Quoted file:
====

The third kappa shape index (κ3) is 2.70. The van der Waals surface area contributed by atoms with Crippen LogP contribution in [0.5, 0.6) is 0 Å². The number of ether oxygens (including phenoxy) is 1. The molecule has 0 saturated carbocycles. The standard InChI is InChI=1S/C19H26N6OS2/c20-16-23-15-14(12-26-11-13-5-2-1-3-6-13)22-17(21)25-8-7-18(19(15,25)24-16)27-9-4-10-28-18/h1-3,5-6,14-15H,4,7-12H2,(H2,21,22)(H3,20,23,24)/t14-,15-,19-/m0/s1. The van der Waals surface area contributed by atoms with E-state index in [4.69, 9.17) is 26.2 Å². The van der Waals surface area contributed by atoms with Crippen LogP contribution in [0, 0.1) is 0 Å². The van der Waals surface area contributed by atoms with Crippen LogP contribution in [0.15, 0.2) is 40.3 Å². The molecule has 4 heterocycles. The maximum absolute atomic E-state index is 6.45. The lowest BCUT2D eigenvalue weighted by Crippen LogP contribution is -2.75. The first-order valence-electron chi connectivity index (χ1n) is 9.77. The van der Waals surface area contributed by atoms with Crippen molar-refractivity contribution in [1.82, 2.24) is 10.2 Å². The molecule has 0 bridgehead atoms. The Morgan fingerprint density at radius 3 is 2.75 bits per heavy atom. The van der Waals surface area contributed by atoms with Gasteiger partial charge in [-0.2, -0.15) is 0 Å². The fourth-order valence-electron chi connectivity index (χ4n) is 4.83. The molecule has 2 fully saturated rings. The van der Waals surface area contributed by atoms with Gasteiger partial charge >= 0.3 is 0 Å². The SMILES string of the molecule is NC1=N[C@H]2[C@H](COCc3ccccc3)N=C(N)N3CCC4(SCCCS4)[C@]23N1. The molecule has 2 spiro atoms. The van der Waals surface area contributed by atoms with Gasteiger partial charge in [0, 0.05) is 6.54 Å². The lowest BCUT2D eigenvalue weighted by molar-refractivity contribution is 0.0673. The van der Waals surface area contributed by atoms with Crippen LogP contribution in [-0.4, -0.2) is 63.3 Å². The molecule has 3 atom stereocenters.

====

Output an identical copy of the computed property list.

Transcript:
The third kappa shape index (κ3) is 2.70. The van der Waals surface area contributed by atoms with Crippen LogP contribution in [0.5, 0.6) is 0 Å². The number of ether oxygens (including phenoxy) is 1. The molecule has 0 saturated carbocycles. The standard InChI is InChI=1S/C19H26N6OS2/c20-16-23-15-14(12-26-11-13-5-2-1-3-6-13)22-17(21)25-8-7-18(19(15,25)24-16)27-9-4-10-28-18/h1-3,5-6,14-15H,4,7-12H2,(H2,21,22)(H3,20,23,24)/t14-,15-,19-/m0/s1. The van der Waals surface area contributed by atoms with E-state index in [4.69, 9.17) is 26.2 Å². The van der Waals surface area contributed by atoms with Crippen LogP contribution in [0, 0.1) is 0 Å². The van der Waals surface area contributed by atoms with Crippen LogP contribution in [0.15, 0.2) is 40.3 Å². The molecule has 4 heterocycles. The maximum absolute atomic E-state index is 6.45. The lowest BCUT2D eigenvalue weighted by Crippen LogP contribution is -2.75. The first-order valence-electron chi connectivity index (χ1n) is 9.77. The van der Waals surface area contributed by atoms with Crippen molar-refractivity contribution in [1.82, 2.24) is 10.2 Å². The molecule has 0 bridgehead atoms. The Morgan fingerprint density at radius 3 is 2.75 bits per heavy atom. The van der Waals surface area contributed by atoms with Gasteiger partial charge in [-0.2, -0.15) is 0 Å². The fourth-order valence-electron chi connectivity index (χ4n) is 4.83. The molecule has 2 fully saturated rings. The van der Waals surface area contributed by atoms with Gasteiger partial charge >= 0.3 is 0 Å². The SMILES string of the molecule is NC1=N[C@H]2[C@H](COCc3ccccc3)N=C(N)N3CCC4(SCCCS4)[C@]23N1. The molecule has 2 spiro atoms. The van der Waals surface area contributed by atoms with Gasteiger partial charge in [0, 0.05) is 6.54 Å². The lowest BCUT2D eigenvalue weighted by molar-refractivity contribution is 0.0673. The van der Waals surface area contributed by atoms with Crippen LogP contribution in [-0.4, -0.2) is 63.3 Å². The molecule has 3 atom stereocenters.